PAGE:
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I'm trying to put in place some monitoring for Windows Task Scheduler, I have a Powershell script that runs the following:

$serverName = hostname
$schedule = new-object -com("Schedule.Service")
$schedule.connect($serverName)
$tasks = $schedule.getfolder("\").gettasks(0)
$tasks |select name, lasttaskresult, lastruntime

This returns a list of scheduled tasks on the server it is run on, the last task result and last run time. The purpose for this is to return a dataset to our monitoring solution (Geneos) which we can use for alerting.

We have a large Win2008 estate, so I want the script centralised allowing any of the Geneos probes to call it and return a dataset for their host. To do this I wrapped the powershell in a .bat file which does the following:

\\fileserverhk\psexec.exe -accepteula -u admin -p "pwd" powershell.exe cpi \\fileserverhk\scripts\TaskSchedulerMonitor.ps1 -Destination C:\Monitor\TaskSchedulerMonitor.ps1
\\fileserverhk\psexec.exe -accepteula -u admin -p "pwd" powershell.exe -ExecutionPolicy Bypass -File C:\Monitor\TaskSchedulerMonitor.ps1

The First step copies the .ps1 file locally to get around Powershell not trusting UNC paths and the second part runs the script.

If I run the .bat file manually from a test server it executes fine (this is logged in under an admin account). However, when I fire the .bat file via Geneos (which runs under the SYSTEM account) I get:

Access is denied.
PsExec could not start powershell.exe:

So basically my question is, how do I get PsExec to switch user when it is run under the SYSTEM account? Even though PsExec has the credentials set for another account, there is obviously something preventing it from changing when run under system.

I read to try running it with the -h switch but I get the below error:

The handle is invalid.
Connecting to local system...


Starting PsExec service on local system...

Connecting with PsExec service on <server>...

Starting powershell.exe on <server>...

Error communicating with PsExec service on <server>:

In addition to the above error, I end up with the PSExec and powershell processes hung on the remote machine. The interesting part is I can see the PSExec and PSEXEC.SVC running under SYSTEM and the powershell running under admin, so it's almost there, but something isn't quite right there.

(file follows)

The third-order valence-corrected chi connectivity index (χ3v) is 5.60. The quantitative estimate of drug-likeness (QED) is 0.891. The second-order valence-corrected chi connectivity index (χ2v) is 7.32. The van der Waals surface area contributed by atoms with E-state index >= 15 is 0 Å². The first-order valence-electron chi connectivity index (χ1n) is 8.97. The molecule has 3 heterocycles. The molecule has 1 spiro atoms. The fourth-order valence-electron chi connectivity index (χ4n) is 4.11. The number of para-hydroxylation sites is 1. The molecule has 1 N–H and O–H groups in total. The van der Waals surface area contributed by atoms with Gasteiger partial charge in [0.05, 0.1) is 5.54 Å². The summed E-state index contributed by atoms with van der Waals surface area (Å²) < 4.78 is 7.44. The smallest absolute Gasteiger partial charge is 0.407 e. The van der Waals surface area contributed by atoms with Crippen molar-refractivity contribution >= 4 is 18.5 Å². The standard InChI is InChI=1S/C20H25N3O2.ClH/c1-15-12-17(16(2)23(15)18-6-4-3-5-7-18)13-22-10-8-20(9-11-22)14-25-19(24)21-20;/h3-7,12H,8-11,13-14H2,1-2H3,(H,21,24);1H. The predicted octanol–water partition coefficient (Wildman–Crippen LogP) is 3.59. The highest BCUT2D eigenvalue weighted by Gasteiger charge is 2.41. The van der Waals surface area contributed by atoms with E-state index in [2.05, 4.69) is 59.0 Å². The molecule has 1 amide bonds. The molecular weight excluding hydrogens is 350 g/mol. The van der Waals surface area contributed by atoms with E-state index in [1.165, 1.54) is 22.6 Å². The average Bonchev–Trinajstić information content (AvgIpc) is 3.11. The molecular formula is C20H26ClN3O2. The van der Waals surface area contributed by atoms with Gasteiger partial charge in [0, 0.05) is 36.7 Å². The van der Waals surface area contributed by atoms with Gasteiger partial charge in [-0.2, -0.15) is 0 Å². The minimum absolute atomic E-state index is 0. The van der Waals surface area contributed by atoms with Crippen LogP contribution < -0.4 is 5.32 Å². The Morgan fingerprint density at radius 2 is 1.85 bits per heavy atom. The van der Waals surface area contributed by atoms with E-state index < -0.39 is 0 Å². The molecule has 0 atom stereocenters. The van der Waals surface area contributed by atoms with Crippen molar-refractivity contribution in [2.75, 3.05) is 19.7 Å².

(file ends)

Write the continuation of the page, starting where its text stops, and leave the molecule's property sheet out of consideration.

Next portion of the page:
share|improve this question
    
+1 Interesting question! I think I can answer but first I need you to run with Geneos (never heard of it before...) as before, but replace the PowerShell commands with a simple one like CMD, so it doesn't traverse the network. If it doesn't work, then add a -s right after the PSEXEC statement to ensure PSEXEC is run with the system account. Also, I'm not positive PSEXEC can run with a - in front of 'accepteula' instead of a /... Might want to try both ways. –  Lizz Nov 10 '12 at 7:35
    
Thanks for the feedback. I can confirm that I can spin up a cmd.exe process using psexec, I can run it under the original supplied admin account (if I supply -h) or as system (using -s) without problem. I forgot to add that the original PSEXEC that copies the .ps1 script locally works OK. I've tried both / and - for accepteula and both seem OK, this only applies on the first run though (originally used - which cleared up an initial issue I was seeing with the psExec process just hanging i.e. the EULA was popped up in the background and not getting accepted) –  Phlebass Nov 12 '12 at 2:00
    
Is there any specific reason for not using powershell remoting iso psexec? –  Bas Bossink Nov 13 '12 at 0:27
    
The powershell remoting almost got us there. We eventually got the output to Geneos using a .vbs wrapper on the Windows schtasks.exe command. Details in answer. –  Phlebass Nov 13 '12 at 9:24
    
Thanks for the results of that test. I'm guessing that if you had the file 'TaskSchedulerMonitor.ps1' available on the local host, then the second PSEXEC/PowerShell command line you launch (above) works - correct? If so, then the solution is likely to be one where you specify the PowerShell credentials. Can you try that? –  Lizz Nov 15 '12 at 7:37

1 Answer 1

We managed to get there using a powershell wrapper on the Windows schtasks command (link here). Schtasks can be run under the SYSTEM account and will return all the necessary task information, so we no longer needed to faff about with permissions, and no more clear text passwords on the environment (bonus).

We wrapped:

schtasks.exe Query /FO CSV

in a powershell script, and used PS to format the output into the csv style expected by Geneos.

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I glad you have this solution. However, creating and maintaining scheduled tasks can introduce unexpected issues in the future - like depending on scheduled tasks, which may not always be there. My thought at this point is the creds being used by PowerShell (see my comment, above). –  Lizz Nov 15 '12 at 7:39

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